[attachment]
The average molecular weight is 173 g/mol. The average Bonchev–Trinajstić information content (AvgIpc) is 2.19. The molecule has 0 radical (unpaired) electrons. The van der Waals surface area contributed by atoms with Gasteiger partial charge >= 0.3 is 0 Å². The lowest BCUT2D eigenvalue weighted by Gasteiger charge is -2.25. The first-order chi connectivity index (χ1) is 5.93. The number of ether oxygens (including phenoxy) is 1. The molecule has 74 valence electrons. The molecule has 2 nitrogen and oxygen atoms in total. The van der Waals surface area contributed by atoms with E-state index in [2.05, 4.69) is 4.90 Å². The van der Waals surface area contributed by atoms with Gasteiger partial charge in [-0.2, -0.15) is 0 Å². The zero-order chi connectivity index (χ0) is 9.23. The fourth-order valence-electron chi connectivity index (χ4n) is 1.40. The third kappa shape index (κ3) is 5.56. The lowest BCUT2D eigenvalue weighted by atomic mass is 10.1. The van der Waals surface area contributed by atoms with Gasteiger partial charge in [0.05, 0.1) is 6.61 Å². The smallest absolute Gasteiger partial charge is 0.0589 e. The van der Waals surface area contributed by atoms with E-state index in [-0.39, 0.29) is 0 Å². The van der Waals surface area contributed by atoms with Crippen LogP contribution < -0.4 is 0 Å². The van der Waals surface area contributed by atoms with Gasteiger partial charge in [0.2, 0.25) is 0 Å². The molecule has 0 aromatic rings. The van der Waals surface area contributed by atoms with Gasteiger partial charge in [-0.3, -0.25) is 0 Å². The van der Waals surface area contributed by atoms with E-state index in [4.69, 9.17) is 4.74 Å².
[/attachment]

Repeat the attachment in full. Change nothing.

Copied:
The average molecular weight is 173 g/mol. The average Bonchev–Trinajstić information content (AvgIpc) is 2.19. The molecule has 0 radical (unpaired) electrons. The van der Waals surface area contributed by atoms with Gasteiger partial charge >= 0.3 is 0 Å². The lowest BCUT2D eigenvalue weighted by Gasteiger charge is -2.25. The first-order chi connectivity index (χ1) is 5.93. The number of ether oxygens (including phenoxy) is 1. The molecule has 74 valence electrons. The molecule has 2 nitrogen and oxygen atoms in total. The van der Waals surface area contributed by atoms with E-state index in [2.05, 4.69) is 4.90 Å². The van der Waals surface area contributed by atoms with Gasteiger partial charge in [-0.2, -0.15) is 0 Å². The zero-order chi connectivity index (χ0) is 9.23. The fourth-order valence-electron chi connectivity index (χ4n) is 1.40. The third kappa shape index (κ3) is 5.56. The lowest BCUT2D eigenvalue weighted by atomic mass is 10.1. The van der Waals surface area contributed by atoms with Gasteiger partial charge in [0.05, 0.1) is 6.61 Å². The smallest absolute Gasteiger partial charge is 0.0589 e. The van der Waals surface area contributed by atoms with E-state index in [-0.39, 0.29) is 0 Å². The van der Waals surface area contributed by atoms with Crippen LogP contribution < -0.4 is 0 Å². The van der Waals surface area contributed by atoms with Gasteiger partial charge in [0.2, 0.25) is 0 Å². The molecule has 0 aromatic rings. The van der Waals surface area contributed by atoms with Gasteiger partial charge in [-0.3, -0.25) is 0 Å². The van der Waals surface area contributed by atoms with E-state index in [4.69, 9.17) is 4.74 Å².